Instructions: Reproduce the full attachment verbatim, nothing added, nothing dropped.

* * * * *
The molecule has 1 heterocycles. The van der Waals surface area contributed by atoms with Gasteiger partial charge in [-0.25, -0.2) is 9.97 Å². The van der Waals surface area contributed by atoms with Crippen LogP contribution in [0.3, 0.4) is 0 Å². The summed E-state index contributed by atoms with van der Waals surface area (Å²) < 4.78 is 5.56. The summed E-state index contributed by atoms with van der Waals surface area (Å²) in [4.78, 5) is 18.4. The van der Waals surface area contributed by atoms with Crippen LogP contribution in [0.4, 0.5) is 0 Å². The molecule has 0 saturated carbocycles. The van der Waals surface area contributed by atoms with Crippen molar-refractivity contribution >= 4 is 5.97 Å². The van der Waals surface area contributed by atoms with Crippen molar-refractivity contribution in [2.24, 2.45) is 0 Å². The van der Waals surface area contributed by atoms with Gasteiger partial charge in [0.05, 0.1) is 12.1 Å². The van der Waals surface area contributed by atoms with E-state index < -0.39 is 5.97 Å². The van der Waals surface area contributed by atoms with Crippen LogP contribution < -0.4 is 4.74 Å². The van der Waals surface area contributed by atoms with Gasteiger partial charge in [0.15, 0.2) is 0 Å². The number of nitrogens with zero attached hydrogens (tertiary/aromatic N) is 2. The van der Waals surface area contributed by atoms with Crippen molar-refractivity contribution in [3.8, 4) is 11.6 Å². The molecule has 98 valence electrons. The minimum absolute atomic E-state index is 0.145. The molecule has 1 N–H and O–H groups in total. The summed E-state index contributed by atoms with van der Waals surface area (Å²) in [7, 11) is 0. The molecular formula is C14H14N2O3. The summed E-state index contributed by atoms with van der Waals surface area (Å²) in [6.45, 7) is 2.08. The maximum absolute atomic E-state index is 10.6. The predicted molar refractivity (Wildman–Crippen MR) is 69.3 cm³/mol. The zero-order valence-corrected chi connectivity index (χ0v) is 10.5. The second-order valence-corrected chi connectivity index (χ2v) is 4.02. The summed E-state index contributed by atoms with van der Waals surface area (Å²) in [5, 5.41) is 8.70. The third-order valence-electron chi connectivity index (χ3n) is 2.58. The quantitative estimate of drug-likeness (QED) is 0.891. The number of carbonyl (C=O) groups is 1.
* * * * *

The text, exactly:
The molecule has 1 heterocycles. The van der Waals surface area contributed by atoms with Gasteiger partial charge in [-0.25, -0.2) is 9.97 Å². The van der Waals surface area contributed by atoms with Crippen LogP contribution in [0.3, 0.4) is 0 Å². The summed E-state index contributed by atoms with van der Waals surface area (Å²) < 4.78 is 5.56. The summed E-state index contributed by atoms with van der Waals surface area (Å²) in [4.78, 5) is 18.4. The van der Waals surface area contributed by atoms with Crippen LogP contribution in [0.4, 0.5) is 0 Å². The molecule has 0 saturated carbocycles. The van der Waals surface area contributed by atoms with Crippen molar-refractivity contribution >= 4 is 5.97 Å². The van der Waals surface area contributed by atoms with Crippen molar-refractivity contribution in [2.24, 2.45) is 0 Å². The van der Waals surface area contributed by atoms with Gasteiger partial charge in [0.05, 0.1) is 12.1 Å². The van der Waals surface area contributed by atoms with E-state index < -0.39 is 5.97 Å². The van der Waals surface area contributed by atoms with Crippen LogP contribution < -0.4 is 4.74 Å². The van der Waals surface area contributed by atoms with Gasteiger partial charge in [0.15, 0.2) is 0 Å². The number of nitrogens with zero attached hydrogens (tertiary/aromatic N) is 2. The van der Waals surface area contributed by atoms with Crippen molar-refractivity contribution in [3.8, 4) is 11.6 Å². The molecule has 98 valence electrons. The minimum absolute atomic E-state index is 0.145. The molecule has 1 N–H and O–H groups in total. The summed E-state index contributed by atoms with van der Waals surface area (Å²) in [7, 11) is 0. The molecular formula is C14H14N2O3. The summed E-state index contributed by atoms with van der Waals surface area (Å²) in [6.45, 7) is 2.08. The maximum absolute atomic E-state index is 10.6. The predicted molar refractivity (Wildman–Crippen MR) is 69.3 cm³/mol. The zero-order valence-corrected chi connectivity index (χ0v) is 10.5. The second-order valence-corrected chi connectivity index (χ2v) is 4.02. The summed E-state index contributed by atoms with van der Waals surface area (Å²) in [5, 5.41) is 8.70. The third-order valence-electron chi connectivity index (χ3n) is 2.58. The quantitative estimate of drug-likeness (QED) is 0.891. The number of carbonyl (C=O) groups is 1.